FIG. 1B shows the tip 12 of the screwdriver 2 of FIG. 1A in more detail. Specifically, the spherically cut tip 12 may allow the blades of the screwdriver 2 to pivot in the recess of a screw so that the screw may be driven in an axis 11 not aligned with the longitudinal axis 10 of the screwdriver 2. This may be beneficial in minimally invasive or otherwise difficult procedures.

As seen in more detail in FIG. 2A, the tip 12 may have at least a first blade 14 and a second blade 16 each with a surface perpendicular to the longitudinal axis 10 of the elongated member 4. The first and second blade 14, 16 may be substantially opposite about the longitudinal axis 10, but may be offset from one another in the direction perpendicular to their surface. The offset design may cause the outer surfaces of the first and second blade 14, 16 to press against the walls of a screw slot as they are inserted into the slot creating friction along the slot wall and may cause the screw to be retained on the screwdriver tip 12. This is believed to be beneficial to creating an effective frictional fit, as previous designs have only featured a frictional relationship along the edges of the screw head. This tip 12 design is preferably used in conjunction with a flat head type screw, though other designs are contemplated.

A nub 18 may extend from the distal end of the tip along the longitudinal axis 10 of the screwdriver. The nub 18 may be sized to engage a corresponding cavity in the center of the screw head and may allow the screwdriver to be more easily positioned and more easily engage the screw.

In a preferred embodiment of FIG. 2B, the blade may have a third blade 20 and a fourth blade 22 that each have a surface perpendicular to the longitudinal axis 10 and each substantially opposite the other about the longitudinal axis 10. The third blade 20 and fourth blade 22 may be perpendicular to the first blade 14 and the second blade 16 producing a cruciform type screwdriver blade suitable for use with screws with a cruciform head slot. The third blade 20 and fourth blade 22 may be offset from one another in a direction perpendicular to their surface.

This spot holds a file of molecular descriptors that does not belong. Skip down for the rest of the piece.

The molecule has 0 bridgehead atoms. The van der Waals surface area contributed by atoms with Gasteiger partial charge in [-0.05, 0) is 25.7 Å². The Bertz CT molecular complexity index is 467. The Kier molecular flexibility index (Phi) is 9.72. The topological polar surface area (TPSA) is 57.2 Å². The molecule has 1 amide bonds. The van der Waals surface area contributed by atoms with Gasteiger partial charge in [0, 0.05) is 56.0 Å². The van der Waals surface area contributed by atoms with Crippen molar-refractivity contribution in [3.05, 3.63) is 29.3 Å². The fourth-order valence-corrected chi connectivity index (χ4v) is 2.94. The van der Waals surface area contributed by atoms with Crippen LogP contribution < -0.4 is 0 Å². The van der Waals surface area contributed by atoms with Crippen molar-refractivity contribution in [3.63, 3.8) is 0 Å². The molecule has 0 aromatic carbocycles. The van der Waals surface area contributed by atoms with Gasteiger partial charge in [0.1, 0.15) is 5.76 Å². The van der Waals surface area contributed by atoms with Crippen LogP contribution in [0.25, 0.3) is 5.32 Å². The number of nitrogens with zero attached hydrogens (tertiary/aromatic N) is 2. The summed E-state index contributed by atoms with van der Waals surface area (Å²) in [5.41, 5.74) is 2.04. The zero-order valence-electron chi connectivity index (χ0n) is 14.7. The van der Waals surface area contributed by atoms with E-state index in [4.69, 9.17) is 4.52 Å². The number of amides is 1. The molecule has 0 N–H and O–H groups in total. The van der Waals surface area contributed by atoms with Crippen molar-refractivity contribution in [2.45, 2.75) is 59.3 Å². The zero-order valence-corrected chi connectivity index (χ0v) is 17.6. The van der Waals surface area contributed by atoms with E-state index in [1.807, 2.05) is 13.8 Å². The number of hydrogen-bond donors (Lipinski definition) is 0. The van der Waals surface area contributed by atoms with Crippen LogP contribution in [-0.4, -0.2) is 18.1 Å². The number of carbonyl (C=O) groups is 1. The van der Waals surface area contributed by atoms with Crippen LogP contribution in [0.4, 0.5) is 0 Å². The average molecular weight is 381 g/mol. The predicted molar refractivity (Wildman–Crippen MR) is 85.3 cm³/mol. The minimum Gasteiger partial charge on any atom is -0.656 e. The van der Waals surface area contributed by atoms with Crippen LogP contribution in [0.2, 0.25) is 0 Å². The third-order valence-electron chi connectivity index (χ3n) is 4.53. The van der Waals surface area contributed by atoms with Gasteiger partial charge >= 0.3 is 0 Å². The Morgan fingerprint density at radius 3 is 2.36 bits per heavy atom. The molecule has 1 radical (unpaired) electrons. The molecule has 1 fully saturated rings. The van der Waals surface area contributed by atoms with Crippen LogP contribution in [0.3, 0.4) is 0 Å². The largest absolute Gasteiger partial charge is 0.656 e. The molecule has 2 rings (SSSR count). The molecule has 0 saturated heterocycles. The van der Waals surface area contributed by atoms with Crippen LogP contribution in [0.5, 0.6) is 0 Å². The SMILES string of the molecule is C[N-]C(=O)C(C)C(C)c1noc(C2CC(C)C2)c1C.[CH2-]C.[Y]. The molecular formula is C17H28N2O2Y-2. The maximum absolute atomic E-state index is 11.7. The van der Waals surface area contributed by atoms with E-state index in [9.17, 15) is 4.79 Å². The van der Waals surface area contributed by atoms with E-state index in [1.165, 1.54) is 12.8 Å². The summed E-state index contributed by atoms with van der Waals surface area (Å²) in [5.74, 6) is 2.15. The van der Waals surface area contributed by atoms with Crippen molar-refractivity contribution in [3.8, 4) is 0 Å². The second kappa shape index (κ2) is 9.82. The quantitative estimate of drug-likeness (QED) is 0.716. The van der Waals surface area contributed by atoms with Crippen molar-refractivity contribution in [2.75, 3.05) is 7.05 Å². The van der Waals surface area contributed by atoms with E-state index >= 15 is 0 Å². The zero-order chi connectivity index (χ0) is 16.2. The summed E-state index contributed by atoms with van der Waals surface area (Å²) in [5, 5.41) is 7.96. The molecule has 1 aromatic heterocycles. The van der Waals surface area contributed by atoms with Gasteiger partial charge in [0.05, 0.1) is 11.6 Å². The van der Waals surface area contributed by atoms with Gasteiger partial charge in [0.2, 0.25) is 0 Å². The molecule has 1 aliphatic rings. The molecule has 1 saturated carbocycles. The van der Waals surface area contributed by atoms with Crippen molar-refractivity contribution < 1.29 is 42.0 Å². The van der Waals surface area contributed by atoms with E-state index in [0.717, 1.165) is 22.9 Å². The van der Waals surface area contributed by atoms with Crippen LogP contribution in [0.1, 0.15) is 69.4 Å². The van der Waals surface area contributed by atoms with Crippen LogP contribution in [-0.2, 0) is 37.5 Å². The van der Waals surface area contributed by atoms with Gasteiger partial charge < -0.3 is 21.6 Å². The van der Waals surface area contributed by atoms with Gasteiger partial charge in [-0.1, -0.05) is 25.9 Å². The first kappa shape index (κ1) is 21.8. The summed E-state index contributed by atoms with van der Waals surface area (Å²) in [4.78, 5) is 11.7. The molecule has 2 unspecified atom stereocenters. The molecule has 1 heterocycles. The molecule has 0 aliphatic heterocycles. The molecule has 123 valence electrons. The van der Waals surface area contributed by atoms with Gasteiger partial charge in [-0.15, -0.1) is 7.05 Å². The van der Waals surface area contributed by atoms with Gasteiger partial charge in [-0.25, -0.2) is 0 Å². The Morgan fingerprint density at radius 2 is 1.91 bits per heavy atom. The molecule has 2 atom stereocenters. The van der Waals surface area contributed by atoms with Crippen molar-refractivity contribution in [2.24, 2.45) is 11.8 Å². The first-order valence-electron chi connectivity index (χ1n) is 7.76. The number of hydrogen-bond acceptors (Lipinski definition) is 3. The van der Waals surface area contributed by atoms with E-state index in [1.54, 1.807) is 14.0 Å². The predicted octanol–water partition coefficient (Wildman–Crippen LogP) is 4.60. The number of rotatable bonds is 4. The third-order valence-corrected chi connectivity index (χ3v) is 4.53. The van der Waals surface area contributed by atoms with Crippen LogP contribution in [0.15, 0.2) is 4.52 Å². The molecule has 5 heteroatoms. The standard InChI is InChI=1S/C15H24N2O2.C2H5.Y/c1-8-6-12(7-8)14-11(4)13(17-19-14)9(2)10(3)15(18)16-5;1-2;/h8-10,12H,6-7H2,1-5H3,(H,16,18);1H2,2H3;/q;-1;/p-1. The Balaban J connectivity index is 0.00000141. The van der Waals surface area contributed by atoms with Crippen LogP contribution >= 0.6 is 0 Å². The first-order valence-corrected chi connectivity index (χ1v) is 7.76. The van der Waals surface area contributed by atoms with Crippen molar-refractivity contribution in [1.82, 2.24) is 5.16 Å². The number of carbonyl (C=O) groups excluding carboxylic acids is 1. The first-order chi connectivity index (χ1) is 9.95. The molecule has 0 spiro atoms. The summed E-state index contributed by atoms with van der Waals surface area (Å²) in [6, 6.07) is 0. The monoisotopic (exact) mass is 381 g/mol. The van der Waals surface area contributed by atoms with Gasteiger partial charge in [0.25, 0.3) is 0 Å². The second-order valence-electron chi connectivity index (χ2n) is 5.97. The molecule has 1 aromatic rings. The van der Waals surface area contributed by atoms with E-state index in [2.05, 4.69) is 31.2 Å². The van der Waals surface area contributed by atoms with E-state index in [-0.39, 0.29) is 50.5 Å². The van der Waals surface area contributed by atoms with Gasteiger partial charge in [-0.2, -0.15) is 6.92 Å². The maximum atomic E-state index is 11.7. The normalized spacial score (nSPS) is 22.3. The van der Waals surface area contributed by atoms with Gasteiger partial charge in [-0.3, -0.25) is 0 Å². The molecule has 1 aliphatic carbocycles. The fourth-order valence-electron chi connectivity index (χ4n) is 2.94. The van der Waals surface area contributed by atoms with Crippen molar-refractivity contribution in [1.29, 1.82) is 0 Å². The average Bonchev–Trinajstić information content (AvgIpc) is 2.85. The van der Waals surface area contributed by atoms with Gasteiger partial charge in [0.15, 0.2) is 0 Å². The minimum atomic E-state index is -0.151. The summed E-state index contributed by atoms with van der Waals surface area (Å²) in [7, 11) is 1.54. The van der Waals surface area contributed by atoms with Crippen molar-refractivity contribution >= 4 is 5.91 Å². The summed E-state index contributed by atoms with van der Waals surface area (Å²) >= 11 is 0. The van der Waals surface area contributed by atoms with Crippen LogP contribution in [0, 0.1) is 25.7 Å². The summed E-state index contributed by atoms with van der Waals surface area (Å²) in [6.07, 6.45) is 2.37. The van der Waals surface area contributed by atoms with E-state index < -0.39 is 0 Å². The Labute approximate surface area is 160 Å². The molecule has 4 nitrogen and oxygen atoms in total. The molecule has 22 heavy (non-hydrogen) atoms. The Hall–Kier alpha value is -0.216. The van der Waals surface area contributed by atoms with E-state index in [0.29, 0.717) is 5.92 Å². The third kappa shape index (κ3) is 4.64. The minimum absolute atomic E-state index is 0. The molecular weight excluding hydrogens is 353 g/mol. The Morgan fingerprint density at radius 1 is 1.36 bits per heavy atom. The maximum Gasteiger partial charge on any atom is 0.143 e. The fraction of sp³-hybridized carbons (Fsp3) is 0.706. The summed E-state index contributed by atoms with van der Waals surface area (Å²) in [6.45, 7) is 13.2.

The proximal end of each blade may be tapered in the direction of the longitudinal axis. A taper allows the effective thickness of the blade to increase as it is inserted into the screw slot ensuring a better fit between the screw slot and the blade. The taper may be substantially linear with a constant gradient. Alternatively as shown in FIG. 3, the taper may occur in stages with a more acute taper of angle α1 on the proximal end of the blade followed by a wider taper of angle α2. Such a two stage taper may be advantageous as the more proximal acute taper may aid in aligning the screwdriver with the slots of screw and the wider taper following may aid in creating a better fit between the screwdriver blade and the screw as the blade is pushed deeper into the screw slot.